Pro Tem is the Bilingual Newspaper of Glendon College. Founded in 1962, it is York University’s oldest student-run publication, and Ontario’s first bilingual newspaper. All content is produced and edited by students, for students.

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Pro Tem est le journal bilingue du Collège Glendon. Ayant été fondé en 1962, nous sommes la publication la plus ancienne de l’Université York ainsi que le premier journal bilingue en Ontario. Tout le contenu est produit et édité par les étudiants, pour les étudiants.

How Getting a Breast Reduction Helped Me Unlearn Heterosexism

How Getting a Breast Reduction Helped Me Unlearn Heterosexism

Getting a breast reduction was one of the most difficult, intimidating, exhilarating, and satisfying decisions of my life—in that order.

I had bad luck in the Russian roulette of genetics which granted me small measurements with a disproportionately large chest. Needless to say, my body strained to support what eventually became a chest in the size of 32G. Neck pain, back pain, deteriorating posture, and sexual harassment gradually became my normal.

I was no longer identified by childhood nicknames à la Lisa Simpson, but rather, I was the girl with the large chest, and nothing more. No amount of good grades or soul-searching led me to become more than that in the eyes of others (read: most men, some women).

When I wore high-neckline clothing to cover up, I was accused of enhancing the size of my chest. When I wore low-cut clothing, I was accused of showing it off. When I dressed to mimic other girls my age, I was accused of dressing inappropriately by sheer virtue of my figure. My ability to represent myself became trapped in a catch-22, and I was slut-shamed to no end.

What other people considered my defining characteristic, and some, equally derogatorily, my best trait, quickly became my biggest insecurity. Somehow it invited comments. Regardless of the people, the setting, or my efforts, it was always a topic of discussion.

For a few years, I tried to overcome this insecurity by embracing it. I would be the first to make statements about the size of my chest or crack a joke. I was always told to approach my insecurities with humour. But this didn’t work. I was still a slut, just a self-proclaimed one now.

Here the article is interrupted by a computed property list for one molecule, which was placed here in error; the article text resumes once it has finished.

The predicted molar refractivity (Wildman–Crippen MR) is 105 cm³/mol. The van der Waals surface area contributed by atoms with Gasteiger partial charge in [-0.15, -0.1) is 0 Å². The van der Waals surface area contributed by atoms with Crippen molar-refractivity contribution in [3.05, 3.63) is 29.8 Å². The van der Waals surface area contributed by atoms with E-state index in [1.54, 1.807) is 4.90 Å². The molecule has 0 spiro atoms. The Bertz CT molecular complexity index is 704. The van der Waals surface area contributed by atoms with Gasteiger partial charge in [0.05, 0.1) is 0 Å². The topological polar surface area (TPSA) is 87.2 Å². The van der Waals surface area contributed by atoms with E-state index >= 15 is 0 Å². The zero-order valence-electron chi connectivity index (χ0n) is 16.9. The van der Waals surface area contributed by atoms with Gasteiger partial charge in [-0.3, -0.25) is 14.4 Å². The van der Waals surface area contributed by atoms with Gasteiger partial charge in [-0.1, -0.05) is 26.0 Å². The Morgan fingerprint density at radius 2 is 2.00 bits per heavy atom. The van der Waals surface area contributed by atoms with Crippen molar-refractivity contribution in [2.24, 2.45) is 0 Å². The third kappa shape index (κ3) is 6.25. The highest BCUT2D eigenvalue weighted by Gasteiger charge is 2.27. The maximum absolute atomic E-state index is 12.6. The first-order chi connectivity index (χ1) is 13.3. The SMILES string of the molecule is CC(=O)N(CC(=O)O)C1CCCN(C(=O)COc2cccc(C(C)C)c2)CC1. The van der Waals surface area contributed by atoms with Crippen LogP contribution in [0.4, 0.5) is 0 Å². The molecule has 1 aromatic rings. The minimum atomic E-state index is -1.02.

Men in my family barely looked me in the eye when I spoke. Men on the streets, many of them decades older than me, invited themselves into my life to compliment me with cheaply disguised intentions. Men who knew me imposed personality traits upon me in hopeful misdemeanour. Male teachers commented as early as elementary school. I was one-third human, two-thirds sex symbol.

For four years I played with the idea of a reduction in the sterile environment of my doctor’s office. A push-and-pull of pros and cons stretched endlessly across my mind. I bit my tongue every time before requesting a referral, for fear of losing a part of myself and my value. More accurately, I might say, a part of myself that others had defined for me in terms I didn’t like and under circumstances I didn’t want to be associated with.

Once I reached the point of suggesting a surgeon by name, my doctor sent me the referral. She told me to schedule an appointment—it could be strictly informative; I could always say no. My doctor detected what I could only detect in retrospect: I was already too emotionally invested, whether I realized it or not.

Luckily, my surgeon detected the same thing, scheduling my surgery date during my first visit to her office. Later, I would remember this as one of the most fortunate events in my life. Thus, the slow process of undoing societal notions of female value began. In other words, healing began long before surgery.

Regardless of gender, people get breast reductions. But for a cisgender woman, getting a breast reduction forced me to face raw, vicious heterosexism head-on. So ladies, if you’re even considering a breast reduction, it’s probably a sign that you should get one. And if your experience will be anything like mine, keep a couple things in mind:

First: men in your life will try to steer you off course, pointing out harm that will befall you and conjuring up every reason why you shouldn’t. Whether they’re your friends, your partner, your colleagues, your coworkers, your family, or just strangers—don’t listen to them. They will treat it like the tragedy it never was and never will be. The only tragedy is continuing to live in pain and discontent to appease them.

Second: you are valuable in every sense. This is not negotiable. You are valuable naked and trembling of cold in front of the mirror after a shower. You are valuable baggy-eyed and slow in the mornings. You are valuable hairy and bare-faced. You are valuable regardless of the relative size of various body parts. You are valuable in pain and suffering, but also in your self-preserving demands. You are valuable in your rawest, purest form by simple virtue of your humanity.

Since my surgery, I have encouraged numerous women considering a breast reduction to go through with it. Like me, many of them considered backing out, and are now glad they didn’t. I repeat like a mantra: the only thing you will regret is not doing it sooner.

For the reasons I have mentioned above, the process is much more gruelling in the emotional sense than the physical sense. For many of us, a breast reduction can seem like we are removing something of value from our beings—this is simply not true, and anyone who claims that it is has deeply (and discriminatorily) misplaced their priorities in loving you.


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The Problem with Prequels: A response to The Crimes of Grindelwald

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